The early forms of legal tech were conceived at the end of 2000s, with the purpose of improving all the activities performed by law firms, including: acquisition of customers; monitoring of workflow; restructuring of information architecture; use of online space and cloud; as well as speeding up the management of relations with clients and institutions.
The rise of technology in the legal profession, in the form of legal tech, fintech and insurtech, also represents an industrial trend in technological development. In addition to the birth of tech boutiques and companies with legal in-house, new technological developments have entered the system. In 2019 there were significant decreases in the length of legal processes, originated and favored by the implementation of platforms aimed at resolving online disputes.
The United Kingdom and the United States are the prodromal example of the digitalization process of courts and tribunals. In fact, the two countries have encouraged the use of digital platforms to facilitate the performance of legal processes in a virtual way, without the need to be physically present in the courthouse. This, undoubtedly, takes on even more importance in view of the pandemic that is raging on a global level. The estimates regarding investments in the digital revolution of the legal sector show the complexity of the increasing digitalisation of law. In particular, in the two-year period 2018-2019, revenue in the legal sector, notably the one employing legal tech instruments, exceeded 10.7 billion euro.
Moreover, according to Lawgeex, a contract review platform, there are multiple types of tools relating to the world of legal technology (the platform currently estimates about thirty of them). The impact of new legal tech solutions, such as artificial intelligence, blockchain and intellectual property innovation, is absolutely disruptive and without precedents. These new legal instruments not only guarantee the production of tailor-made documents, shaped according to the needs of clients and professionals, but also ensure the traceability of the various versions of each document, allowing professionals to work simultaneously on the same document.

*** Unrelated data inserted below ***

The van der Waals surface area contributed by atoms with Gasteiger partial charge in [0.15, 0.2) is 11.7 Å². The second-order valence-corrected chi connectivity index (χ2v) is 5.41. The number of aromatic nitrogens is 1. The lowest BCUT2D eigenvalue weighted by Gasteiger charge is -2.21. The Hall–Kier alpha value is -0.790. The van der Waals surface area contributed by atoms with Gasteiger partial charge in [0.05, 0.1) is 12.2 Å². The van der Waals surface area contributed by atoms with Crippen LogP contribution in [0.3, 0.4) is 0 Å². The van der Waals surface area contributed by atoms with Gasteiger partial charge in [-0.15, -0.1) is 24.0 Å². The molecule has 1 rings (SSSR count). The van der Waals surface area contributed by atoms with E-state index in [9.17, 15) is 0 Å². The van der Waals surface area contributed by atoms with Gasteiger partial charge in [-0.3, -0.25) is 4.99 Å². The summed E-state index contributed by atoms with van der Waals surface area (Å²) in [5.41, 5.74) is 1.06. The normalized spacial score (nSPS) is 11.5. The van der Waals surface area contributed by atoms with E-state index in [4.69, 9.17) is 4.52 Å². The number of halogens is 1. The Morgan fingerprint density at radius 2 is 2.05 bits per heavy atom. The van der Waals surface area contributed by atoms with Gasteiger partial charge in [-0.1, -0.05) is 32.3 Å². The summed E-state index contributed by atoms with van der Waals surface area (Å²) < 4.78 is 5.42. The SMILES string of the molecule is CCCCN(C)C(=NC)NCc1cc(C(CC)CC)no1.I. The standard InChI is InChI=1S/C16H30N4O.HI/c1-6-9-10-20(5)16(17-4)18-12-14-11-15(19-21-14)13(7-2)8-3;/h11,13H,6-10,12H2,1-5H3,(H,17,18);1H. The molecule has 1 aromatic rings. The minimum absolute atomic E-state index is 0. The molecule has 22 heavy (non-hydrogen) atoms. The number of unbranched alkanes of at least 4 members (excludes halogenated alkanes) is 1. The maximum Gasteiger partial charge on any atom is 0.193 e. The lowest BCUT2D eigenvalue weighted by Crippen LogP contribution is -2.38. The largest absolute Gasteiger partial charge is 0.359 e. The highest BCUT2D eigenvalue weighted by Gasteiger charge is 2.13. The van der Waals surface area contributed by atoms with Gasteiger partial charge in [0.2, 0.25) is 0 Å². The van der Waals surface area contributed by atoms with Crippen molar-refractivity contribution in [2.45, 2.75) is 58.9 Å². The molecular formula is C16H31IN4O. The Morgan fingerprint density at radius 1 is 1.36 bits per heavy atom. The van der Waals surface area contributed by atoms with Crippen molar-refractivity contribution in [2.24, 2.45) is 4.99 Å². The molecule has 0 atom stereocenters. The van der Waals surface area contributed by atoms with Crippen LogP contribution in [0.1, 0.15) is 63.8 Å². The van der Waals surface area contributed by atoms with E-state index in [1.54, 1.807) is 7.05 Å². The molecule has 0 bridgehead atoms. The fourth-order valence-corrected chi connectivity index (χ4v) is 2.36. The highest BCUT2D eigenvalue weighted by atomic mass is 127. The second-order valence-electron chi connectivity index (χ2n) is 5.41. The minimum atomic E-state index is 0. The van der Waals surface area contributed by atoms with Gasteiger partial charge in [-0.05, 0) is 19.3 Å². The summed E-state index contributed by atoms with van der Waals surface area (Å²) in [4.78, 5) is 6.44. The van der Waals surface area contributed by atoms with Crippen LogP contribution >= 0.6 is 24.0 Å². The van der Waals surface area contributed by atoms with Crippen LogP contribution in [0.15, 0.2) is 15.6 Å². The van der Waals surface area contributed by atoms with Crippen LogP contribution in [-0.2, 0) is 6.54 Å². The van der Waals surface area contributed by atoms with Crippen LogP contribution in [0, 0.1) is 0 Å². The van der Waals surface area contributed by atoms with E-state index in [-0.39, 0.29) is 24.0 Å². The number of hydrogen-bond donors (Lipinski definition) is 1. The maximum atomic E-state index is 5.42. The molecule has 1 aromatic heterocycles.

Nowadays, it should be pointed out that, even though they may seem synonyms, there is a remarkable difference between the notion of “legaltech” and that of “lawtech”. Indeed, when we talk about legaltech, we refer to the software and technologies that legal professionals use to simplify and speed up their work; instead, the notion of “lawtech” identifies a complexity of tools available to clients (legal chatbots, online markets).
To sum up, legal technology is being developed in three main fields: 1) management of the law firm through advanced control systems, 2) management and execution of practices aimed at better administration of the same and, finally, 3) legal services to the market, as platforms serving delivery services. As legal technology continues to improve in all these areas, we can begin to imagine a future in which legal tech tools will play an increasingly central role in the lives of both professionals and clients, making the legal sector easier to understand and navigate.